The Miami Marlins traded an awful lot to get four years of team control over Dee Gordon, and in the first year of that control, they received an awful lot from him. Gordon put up a stellar year, batting .333/.359/.418 (.337 wOBA), snagging 58 bases, and winning a Gold Glove award, all en route to a nearly five-win season, one of the best second base seasons in Marlins history.
The Marlins rewarded Gordon with a five-year contract extension that will keep him around until his early 30's without costing Miami a whole lot. The team is expecting Gordon to be an anchor on this roster, but how will he fare in 2016?
Second Base Depth Chart
1. Dee Gordon
2. Derek Dietrich
3. Miguel Rojas
Minor League Depth: J.T. Riddle, Avery Romero
The Marlins are light on depth at second, which made the signing of Gordon to a long-term deal a seemingly "imperative" move. At the same time, there were plenty of risks of signing someone like Gordon long-term, and the history of light-hitting speedsters into their 30's is not exactly inspiring. Nevertheless, the 2016 season should bear some of the same for Gordon and some regression in his game.
Despite a surprisingly lackluster season on the basepaths, Gordon should add value on the bases again in 2016. Last year, he led the league in caught stealing and was worse in advancing on outs or hits than he has been in years past, but he still contributed five runs above average overall. It was a far cry from the player who racked up a full win on the bases in 2014, but it is likely that Gordon continues at least on 2015's pace according to his history. At age 28, I don't suspect he should lose too much speed just yet.
Flash Jr will have the full support of another season under infield coach Perry Hill's tutelage, which should help maintain some of the gains he had at second base last year. He may not repeat a Gold Glove performance, but markers are on his side. He is a converted shortstop (albeit a poor shortstop), is obviously naturally athletic, and Hill is one of the best infield coaches in the game. Some of those gains should remain for 2016 as well.
At the plate is where the concern lies. Gordon maintained a more aggressive approach that led to better contact rates, and that allowed for a lower strikeout rate than in years past. Still, Gordon's approach lends itself to fewer walks naturally, and it may be difficult for him to maintain a good on-base percentage if he cannot continue to hit .320 overall. Last year, he won the batting title thanks to a mostly fortuitous .383 batting average on balls in play, which is a mark that is unlikely to be repeated. It is much more likely he either hits his career BABIP of .346 or even his three-year mark of .360. In the past three seasons, Gordon has hit .306/.340/.391 (.321 wOBA, 104 wRC+), and that looks like a more realistic batting line for a power-challenged hitter dependent on balls in play.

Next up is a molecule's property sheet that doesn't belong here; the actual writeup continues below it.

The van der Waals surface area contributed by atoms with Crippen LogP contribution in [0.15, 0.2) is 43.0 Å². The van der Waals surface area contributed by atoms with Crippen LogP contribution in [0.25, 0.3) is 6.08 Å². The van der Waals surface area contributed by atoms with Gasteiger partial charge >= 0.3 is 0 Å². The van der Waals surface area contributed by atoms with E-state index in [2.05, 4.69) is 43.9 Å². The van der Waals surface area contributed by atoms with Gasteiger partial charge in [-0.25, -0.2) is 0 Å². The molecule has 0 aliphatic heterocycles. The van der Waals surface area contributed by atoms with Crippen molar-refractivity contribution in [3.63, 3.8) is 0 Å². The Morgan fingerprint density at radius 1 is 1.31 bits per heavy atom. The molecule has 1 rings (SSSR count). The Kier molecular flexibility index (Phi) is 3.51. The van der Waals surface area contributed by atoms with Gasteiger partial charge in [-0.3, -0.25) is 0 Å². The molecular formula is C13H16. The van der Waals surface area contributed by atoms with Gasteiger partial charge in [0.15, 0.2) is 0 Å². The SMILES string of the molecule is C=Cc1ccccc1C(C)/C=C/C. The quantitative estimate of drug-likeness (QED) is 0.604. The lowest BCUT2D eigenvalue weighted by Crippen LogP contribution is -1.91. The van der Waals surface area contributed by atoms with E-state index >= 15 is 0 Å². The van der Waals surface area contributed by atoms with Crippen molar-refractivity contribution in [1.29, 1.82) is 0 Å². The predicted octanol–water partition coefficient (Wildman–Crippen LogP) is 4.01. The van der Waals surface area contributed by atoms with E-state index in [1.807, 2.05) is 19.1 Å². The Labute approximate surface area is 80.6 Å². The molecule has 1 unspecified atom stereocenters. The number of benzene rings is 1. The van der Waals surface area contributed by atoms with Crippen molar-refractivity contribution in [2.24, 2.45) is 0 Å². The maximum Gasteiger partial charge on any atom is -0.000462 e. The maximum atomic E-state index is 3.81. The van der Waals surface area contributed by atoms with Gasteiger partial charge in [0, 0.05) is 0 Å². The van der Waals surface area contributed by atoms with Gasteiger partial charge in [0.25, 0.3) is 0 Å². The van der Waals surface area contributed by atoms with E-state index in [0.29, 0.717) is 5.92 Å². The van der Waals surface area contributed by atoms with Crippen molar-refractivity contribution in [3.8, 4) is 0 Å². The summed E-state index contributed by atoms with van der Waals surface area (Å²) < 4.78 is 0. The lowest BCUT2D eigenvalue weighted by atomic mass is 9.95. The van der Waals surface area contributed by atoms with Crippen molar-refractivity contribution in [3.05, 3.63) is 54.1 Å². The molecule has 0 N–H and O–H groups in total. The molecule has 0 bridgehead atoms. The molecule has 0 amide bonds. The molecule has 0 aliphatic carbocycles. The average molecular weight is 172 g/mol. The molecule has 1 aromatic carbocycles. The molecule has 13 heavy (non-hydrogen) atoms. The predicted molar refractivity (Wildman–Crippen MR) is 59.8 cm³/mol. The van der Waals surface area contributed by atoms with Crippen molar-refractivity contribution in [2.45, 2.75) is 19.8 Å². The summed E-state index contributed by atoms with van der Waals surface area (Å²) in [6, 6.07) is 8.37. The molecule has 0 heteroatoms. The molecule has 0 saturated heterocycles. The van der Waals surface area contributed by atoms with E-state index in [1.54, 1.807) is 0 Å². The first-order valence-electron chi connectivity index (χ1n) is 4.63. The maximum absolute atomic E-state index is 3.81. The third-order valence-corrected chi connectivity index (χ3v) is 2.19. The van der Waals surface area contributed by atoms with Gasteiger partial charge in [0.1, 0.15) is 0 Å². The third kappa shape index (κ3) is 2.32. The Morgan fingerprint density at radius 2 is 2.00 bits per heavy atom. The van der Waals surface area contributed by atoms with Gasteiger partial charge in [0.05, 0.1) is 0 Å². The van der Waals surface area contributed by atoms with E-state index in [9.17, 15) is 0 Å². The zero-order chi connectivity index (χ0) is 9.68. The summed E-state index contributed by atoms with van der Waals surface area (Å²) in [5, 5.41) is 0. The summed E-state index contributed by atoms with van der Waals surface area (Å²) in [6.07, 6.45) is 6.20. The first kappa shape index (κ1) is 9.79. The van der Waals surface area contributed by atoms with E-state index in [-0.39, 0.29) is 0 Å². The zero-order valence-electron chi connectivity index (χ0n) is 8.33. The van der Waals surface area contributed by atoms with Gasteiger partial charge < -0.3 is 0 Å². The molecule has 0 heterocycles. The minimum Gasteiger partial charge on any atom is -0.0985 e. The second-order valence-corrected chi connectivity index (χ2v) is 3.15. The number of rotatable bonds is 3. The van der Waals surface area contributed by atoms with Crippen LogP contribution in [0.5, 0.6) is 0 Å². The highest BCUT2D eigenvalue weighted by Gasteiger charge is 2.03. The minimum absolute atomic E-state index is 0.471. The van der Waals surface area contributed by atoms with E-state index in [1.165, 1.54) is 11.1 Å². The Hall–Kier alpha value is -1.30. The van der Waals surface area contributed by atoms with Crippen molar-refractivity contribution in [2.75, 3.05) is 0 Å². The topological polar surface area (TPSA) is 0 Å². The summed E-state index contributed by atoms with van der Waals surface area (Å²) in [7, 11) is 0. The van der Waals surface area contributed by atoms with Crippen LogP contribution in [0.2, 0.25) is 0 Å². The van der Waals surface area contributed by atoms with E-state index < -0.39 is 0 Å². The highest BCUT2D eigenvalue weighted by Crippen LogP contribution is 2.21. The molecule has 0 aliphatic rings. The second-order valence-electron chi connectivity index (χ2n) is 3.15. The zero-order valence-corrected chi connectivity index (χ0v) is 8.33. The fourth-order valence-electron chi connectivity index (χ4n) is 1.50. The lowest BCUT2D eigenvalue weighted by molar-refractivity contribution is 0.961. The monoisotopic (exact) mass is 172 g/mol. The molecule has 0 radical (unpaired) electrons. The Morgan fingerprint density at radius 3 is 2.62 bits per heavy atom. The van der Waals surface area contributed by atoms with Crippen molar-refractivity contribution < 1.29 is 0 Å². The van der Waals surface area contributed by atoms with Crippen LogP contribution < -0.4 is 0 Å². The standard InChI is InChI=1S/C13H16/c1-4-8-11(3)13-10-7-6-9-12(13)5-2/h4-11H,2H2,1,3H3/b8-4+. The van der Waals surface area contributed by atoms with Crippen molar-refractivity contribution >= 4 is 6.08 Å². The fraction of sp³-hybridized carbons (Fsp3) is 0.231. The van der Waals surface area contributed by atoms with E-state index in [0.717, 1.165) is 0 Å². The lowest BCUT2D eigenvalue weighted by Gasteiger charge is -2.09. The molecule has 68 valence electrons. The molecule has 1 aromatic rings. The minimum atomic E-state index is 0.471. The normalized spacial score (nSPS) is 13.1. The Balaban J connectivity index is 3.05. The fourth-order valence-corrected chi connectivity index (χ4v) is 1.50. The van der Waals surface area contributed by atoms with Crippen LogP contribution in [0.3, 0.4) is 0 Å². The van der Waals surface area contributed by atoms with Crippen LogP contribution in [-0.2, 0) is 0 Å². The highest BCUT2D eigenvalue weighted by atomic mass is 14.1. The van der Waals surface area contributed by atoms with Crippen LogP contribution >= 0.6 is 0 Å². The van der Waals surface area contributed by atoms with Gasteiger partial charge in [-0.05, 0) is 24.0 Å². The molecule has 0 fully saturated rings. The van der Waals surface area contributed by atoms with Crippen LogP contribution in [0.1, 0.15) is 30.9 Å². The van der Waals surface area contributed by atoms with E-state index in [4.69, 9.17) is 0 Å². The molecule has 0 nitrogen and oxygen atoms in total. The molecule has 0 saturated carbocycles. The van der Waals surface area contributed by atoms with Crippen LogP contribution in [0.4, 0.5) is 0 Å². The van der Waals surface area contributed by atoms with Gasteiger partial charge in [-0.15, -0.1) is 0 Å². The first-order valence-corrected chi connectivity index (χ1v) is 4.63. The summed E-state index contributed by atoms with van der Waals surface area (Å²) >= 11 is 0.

**Appears to include baserunning numbers
The Marlins are hoping for more of the ZiPS line rather than the ones put up by Steamer and PECOTA. The projections overall are still bearish on the odds Gordon will retain a significant amount of the boost he received last season in terms of BABIP. PECOTA sees about a .322 BABIP, a heavy but understandable regression to the league mean above and beyond his own career marks. Steamer sees a .332 mark. ZiPS takes the highest end projection, giving him around his career mark at .344.
You can see that there is little difference in projecting the rest of his batting line. Each system has Gordon walking at about a five percent rate and striking out at about a 15 to 16 percent clip, which matches up with his career numbers. No system sees much in the way of power, and rightfully so. The defensive expectations are modest as of right now, placing Gordon at a bit better than average rather than guessing that another Gold Glove year is coming. Baserunning is playing a significant role in bumping his offensive production.
Taking the average of the three batting lines, you get a .285/.324/.364 batting line that almost matches what Gordon did two years ago with the Los Angeles Dodgers. Given that his expectation before the 2015 season was much lower, it is telling that the line is moving upward. If you were to take this line and its approximate .306 wOBA and tack on five runs above average in terms of baserunning, you would get about two runs above average in terms of offensive production. This is not a bad output, though it is significantly worse than what he did in 2015.
The defense is going to be where things get tricky. Most systems are projecting about two runs better than average, which would be less than the six to 13 runs better that he put up last year. At two runs, you are looking at a player worth four runs above average in total, and in 625 plate appearances and 133 games for the season, that would be a 2.7 win player.
For the Marlins, this is not a bad result. That is a solidly above average player, and that is what we can expect of Gordon going forward. Gordon does not have to be a star to continue being worth his salary in his extension, but this kind of output may be less than what the Marlins were expecting.